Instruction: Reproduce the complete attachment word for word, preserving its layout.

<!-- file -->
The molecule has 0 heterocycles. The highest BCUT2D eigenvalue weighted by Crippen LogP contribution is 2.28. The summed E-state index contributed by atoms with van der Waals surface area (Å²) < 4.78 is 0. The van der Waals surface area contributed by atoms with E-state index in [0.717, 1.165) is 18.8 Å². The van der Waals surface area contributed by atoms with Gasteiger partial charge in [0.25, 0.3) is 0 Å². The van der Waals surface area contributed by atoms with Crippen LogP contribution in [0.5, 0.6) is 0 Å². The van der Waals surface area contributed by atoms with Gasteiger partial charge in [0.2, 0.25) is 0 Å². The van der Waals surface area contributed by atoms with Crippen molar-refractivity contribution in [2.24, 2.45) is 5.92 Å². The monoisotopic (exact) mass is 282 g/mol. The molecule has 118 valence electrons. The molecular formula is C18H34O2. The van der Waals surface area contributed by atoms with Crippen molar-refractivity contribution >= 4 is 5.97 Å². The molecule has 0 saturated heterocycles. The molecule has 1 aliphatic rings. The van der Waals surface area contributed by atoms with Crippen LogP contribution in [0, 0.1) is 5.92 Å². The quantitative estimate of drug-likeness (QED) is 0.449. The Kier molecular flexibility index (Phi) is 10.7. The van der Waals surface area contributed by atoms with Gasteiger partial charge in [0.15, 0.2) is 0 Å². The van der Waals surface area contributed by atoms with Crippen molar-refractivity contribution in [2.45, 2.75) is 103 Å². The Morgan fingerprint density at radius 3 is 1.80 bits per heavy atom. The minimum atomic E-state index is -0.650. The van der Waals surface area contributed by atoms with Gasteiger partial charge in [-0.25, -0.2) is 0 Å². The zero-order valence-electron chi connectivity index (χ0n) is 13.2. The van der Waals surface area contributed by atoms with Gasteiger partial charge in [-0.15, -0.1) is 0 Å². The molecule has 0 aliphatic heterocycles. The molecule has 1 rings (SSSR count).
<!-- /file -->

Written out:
The molecule has 0 heterocycles. The highest BCUT2D eigenvalue weighted by Crippen LogP contribution is 2.28. The summed E-state index contributed by atoms with van der Waals surface area (Å²) < 4.78 is 0. The van der Waals surface area contributed by atoms with E-state index in [0.717, 1.165) is 18.8 Å². The van der Waals surface area contributed by atoms with Gasteiger partial charge in [0.25, 0.3) is 0 Å². The van der Waals surface area contributed by atoms with Crippen LogP contribution in [0.5, 0.6) is 0 Å². The van der Waals surface area contributed by atoms with Gasteiger partial charge in [0.2, 0.25) is 0 Å². The van der Waals surface area contributed by atoms with Crippen molar-refractivity contribution in [2.24, 2.45) is 5.92 Å². The monoisotopic (exact) mass is 282 g/mol. The molecule has 118 valence electrons. The molecular formula is C18H34O2. The van der Waals surface area contributed by atoms with Crippen molar-refractivity contribution >= 4 is 5.97 Å². The molecule has 0 saturated heterocycles. The molecule has 1 aliphatic rings. The van der Waals surface area contributed by atoms with Crippen LogP contribution in [0, 0.1) is 5.92 Å². The quantitative estimate of drug-likeness (QED) is 0.449. The Kier molecular flexibility index (Phi) is 10.7. The van der Waals surface area contributed by atoms with Gasteiger partial charge in [0.15, 0.2) is 0 Å². The van der Waals surface area contributed by atoms with Crippen molar-refractivity contribution in [2.45, 2.75) is 103 Å². The Morgan fingerprint density at radius 3 is 1.80 bits per heavy atom. The minimum atomic E-state index is -0.650. The van der Waals surface area contributed by atoms with Gasteiger partial charge in [-0.25, -0.2) is 0 Å². The zero-order valence-electron chi connectivity index (χ0n) is 13.2. The van der Waals surface area contributed by atoms with Gasteiger partial charge in [-0.15, -0.1) is 0 Å². The molecule has 0 aliphatic heterocycles. The molecule has 1 rings (SSSR count).